Whiplash What you Must Know

Statistically, there is a strong likelihood that you or someone you know will be involved in a car accident. The average driver will be in a car crash once every 18 years translating into 4 accidents over the course of a lifetime. Though the risk of death is very low, the odds are that one of these accidents will result in bodily injury (whiplash) and/ or property damage, is high. Even a minor fender bender can result in an injury, which can cause problems. If you’ve ever been in one you know what I’m talking about. Typically the first course of action is treating your pain with painkillers and rest. Once you feel better, you may think that you’re in the clear, but what if your symptoms linger? Or in some cases if you have no symptoms, can a car crash come back to hurt you later in life?

The most common cause of a whiplash injury is a car accident


The term whiplash has been around for quite sometime, however the correct medical terminology is Cervical Acceleration Deceleration Syndrome.  This occurs after a rapid forward and backward motion of the head and neck creating a whipping force through the spine.  Dr. Arthur Croft, an expert in whiplash injuries estimates that as many as 3 million whiplash injuries occur every year in the United States. 

A whiplash injury is a trauma to the structures of the neck including the vertebrae, discs, muscles, ligaments, tendons, and nerves and in some cases the spinal cord itself.  Whiplash injures are caused by automobile accidents, slip and falls, amusement park rides, and contact sports. After a whiplash injury you may or may not feel immediate pain.  Sometimes these symptoms don’t show up for days or even years after an accident.  The typical symptoms of a whiplash are neck and back pain, vertigo (dizziness/ loss of balance), nausea, weakness, headaches, visual disturbances, and numbness and tingling into the extremities.  The results of a whiplash injury range from mild pain for a few days to severe disability.  Pain levels can range from mild lasting for a few days to severe disability causing restricted range of motion of the head and neck.  It has been estimated that as many as 40-50% of whiplash injuries result in permanent pain.   

I’ve been in a car accident, what do I do now?

1) Call 911 to report the accident and to attend to anyone who is seriously injured. 

2) Get the contact and insurance information and license plate numbers of all parties involved.

3) If possible get pictures and video of the accident scene and document damage to vehicles involved.

4) Do not discuss the details of the accident with anyone other than the investigating police officers.

5) If you go to the hospital in an ambulance or a family member takes you, be sure to let the hospital staff know that your injuries were from a car accident.  6) Once your immediate injuries are attended to in the hospital call your auto insurance company and report the accident. They will provide you with a claim number and the name and contact information of a claims adjuster. This is the person you will be contacting through your auto insurance company moving forward.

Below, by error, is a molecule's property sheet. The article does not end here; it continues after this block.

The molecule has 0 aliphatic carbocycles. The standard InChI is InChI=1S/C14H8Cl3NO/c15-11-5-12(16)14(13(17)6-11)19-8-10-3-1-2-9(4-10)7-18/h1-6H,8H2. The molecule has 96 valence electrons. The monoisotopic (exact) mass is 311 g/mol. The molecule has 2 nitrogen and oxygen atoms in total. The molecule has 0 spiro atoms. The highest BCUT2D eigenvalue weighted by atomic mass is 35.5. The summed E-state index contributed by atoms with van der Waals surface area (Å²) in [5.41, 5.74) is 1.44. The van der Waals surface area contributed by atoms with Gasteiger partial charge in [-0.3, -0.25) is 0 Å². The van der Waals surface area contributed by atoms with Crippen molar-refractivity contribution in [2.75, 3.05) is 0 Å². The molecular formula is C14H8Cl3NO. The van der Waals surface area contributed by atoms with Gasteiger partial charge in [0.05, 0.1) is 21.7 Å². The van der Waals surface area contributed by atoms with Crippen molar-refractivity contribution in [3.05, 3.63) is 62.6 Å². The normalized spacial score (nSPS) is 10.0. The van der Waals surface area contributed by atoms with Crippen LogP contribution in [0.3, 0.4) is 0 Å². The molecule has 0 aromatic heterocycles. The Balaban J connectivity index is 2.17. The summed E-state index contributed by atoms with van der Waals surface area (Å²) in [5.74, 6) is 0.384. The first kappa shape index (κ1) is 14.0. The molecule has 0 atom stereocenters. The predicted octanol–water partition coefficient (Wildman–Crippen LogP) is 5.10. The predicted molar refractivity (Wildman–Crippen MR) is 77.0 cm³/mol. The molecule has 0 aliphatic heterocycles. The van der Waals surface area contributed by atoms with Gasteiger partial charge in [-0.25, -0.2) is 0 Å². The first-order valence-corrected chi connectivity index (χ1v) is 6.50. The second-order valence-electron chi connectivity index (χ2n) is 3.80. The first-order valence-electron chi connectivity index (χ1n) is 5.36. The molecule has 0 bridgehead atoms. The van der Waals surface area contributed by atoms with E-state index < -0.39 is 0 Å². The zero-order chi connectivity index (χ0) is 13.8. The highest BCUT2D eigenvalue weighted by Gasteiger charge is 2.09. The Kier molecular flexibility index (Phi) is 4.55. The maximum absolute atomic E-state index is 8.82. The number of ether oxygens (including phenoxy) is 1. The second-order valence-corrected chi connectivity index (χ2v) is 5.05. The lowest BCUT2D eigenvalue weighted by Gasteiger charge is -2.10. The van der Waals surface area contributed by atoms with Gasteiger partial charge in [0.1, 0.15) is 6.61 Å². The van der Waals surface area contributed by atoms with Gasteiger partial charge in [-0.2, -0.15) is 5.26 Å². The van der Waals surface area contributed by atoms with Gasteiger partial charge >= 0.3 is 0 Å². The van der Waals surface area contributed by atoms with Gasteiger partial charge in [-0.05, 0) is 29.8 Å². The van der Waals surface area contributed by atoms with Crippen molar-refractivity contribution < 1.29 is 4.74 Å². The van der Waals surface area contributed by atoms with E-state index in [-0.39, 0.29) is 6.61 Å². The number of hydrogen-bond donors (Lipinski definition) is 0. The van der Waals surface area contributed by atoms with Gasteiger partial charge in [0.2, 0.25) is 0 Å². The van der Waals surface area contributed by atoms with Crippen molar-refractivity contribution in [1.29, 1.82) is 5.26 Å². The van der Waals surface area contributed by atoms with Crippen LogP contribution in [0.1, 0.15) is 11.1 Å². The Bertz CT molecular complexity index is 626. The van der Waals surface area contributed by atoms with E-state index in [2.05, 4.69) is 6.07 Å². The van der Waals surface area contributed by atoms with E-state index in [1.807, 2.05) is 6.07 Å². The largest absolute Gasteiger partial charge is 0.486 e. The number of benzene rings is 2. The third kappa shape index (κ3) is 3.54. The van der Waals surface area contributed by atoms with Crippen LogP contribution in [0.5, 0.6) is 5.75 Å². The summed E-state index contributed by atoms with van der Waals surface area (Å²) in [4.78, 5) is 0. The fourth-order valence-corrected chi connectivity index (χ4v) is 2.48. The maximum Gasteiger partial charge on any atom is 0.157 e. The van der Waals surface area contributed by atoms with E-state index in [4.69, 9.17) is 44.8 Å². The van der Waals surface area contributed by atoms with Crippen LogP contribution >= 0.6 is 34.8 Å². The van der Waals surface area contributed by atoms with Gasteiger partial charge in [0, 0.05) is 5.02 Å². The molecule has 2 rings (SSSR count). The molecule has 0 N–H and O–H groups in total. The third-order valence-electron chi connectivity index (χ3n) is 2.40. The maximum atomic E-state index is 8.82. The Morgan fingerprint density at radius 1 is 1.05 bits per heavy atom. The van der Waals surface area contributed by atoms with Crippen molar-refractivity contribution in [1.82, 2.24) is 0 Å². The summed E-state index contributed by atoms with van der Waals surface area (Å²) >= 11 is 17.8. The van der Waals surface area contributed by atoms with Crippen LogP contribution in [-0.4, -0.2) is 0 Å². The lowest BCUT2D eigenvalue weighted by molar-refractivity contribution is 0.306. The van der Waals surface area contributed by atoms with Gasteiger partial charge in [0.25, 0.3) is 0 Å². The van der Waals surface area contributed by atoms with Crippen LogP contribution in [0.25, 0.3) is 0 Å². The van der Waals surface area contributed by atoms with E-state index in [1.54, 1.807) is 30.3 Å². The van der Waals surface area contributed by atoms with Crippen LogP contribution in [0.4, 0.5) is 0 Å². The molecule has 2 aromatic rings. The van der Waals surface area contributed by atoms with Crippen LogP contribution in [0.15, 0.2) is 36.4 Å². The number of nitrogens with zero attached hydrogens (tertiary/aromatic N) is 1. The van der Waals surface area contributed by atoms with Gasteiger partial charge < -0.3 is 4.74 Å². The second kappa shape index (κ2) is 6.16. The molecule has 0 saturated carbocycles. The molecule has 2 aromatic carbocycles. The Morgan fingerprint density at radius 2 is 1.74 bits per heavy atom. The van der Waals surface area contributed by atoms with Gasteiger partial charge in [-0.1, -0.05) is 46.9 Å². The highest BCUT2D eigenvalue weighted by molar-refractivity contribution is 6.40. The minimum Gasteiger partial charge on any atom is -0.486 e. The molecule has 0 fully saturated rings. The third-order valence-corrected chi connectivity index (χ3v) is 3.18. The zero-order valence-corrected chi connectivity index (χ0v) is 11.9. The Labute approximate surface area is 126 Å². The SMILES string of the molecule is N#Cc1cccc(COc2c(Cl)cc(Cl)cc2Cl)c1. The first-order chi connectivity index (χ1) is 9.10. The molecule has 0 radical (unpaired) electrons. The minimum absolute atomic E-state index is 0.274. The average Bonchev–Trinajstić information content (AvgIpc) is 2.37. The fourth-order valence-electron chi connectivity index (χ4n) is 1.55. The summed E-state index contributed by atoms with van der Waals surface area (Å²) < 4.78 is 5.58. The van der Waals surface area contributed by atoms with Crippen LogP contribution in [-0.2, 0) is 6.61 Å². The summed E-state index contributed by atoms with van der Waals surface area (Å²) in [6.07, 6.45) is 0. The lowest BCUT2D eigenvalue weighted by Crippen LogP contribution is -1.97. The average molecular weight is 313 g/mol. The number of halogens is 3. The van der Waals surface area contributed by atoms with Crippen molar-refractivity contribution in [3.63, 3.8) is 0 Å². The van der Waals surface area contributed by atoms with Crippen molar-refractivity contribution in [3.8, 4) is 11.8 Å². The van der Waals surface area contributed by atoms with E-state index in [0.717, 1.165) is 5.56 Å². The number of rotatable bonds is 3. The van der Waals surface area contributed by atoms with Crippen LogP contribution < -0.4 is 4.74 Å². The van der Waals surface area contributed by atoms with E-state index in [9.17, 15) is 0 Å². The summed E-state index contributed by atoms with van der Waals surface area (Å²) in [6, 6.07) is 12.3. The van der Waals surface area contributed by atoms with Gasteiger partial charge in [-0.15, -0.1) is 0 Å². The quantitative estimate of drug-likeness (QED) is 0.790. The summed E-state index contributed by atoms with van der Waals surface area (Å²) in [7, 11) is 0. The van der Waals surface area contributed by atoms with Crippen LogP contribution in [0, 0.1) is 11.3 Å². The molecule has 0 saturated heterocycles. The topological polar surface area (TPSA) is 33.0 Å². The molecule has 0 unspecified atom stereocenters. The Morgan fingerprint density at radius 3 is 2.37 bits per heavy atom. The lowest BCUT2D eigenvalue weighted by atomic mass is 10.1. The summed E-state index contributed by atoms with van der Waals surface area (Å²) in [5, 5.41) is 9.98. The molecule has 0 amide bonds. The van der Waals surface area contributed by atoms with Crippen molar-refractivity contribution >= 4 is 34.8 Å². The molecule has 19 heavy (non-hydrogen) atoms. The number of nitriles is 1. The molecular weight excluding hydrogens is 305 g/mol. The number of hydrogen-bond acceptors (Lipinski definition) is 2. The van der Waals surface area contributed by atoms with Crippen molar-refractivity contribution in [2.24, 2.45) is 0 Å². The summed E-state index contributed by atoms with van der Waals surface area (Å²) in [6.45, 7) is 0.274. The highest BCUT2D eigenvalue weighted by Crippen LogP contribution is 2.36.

Treating the Injury

Provided no fractures have occurred, Dr. Andrew can do an examination that begins with obtaining a detailed history, followed by orthopedic and neurologic tests, a range of motion test, posture and palpation check, and X-rays to see the extent of damage or change in the spine.  If further imaging is needed like an MRI, Dr. Andrew can refer you out for one.     

After a detailed examination is performed Dr. Andrew will present a treatment plan.  This plan may or may not include passive and active exercises, chiropractic spinal and extremity adjustments, therapies such as traction to correct the spinal position, stretching, and ice.

Chiropractic Is Preferred

According to the Insurance Research Council, “nearly one third of all claimants injured in motor vehicle accidents (MVAs) seek treatment from doctors of chiropractic.”  According to a 2012 study on the Epidemiology of Whiplash, “ manual therapy (i.e., cervical mobilization and or manipulation), together with exercise appear to be the most effective noninvasive treatments for patients with acute whiplash related neck pain.”  The reason so many people choose to use chiropractic during their recovery process is because of its unique advantages in treating soft tissue injuries such ligament sprains and muscle strains of the spine.  Also, injuries of the spinal discs, facet joints and vertebra can benefit from chiropractic care.  These benefits make chiropractic a natural choice for treatment after a car accident. 

Some whiplash injuries cause complications that can last for years.  If a cervical spine impact injury occurs it is crucial that it receives immediate attention.  The sooner a neck injury is

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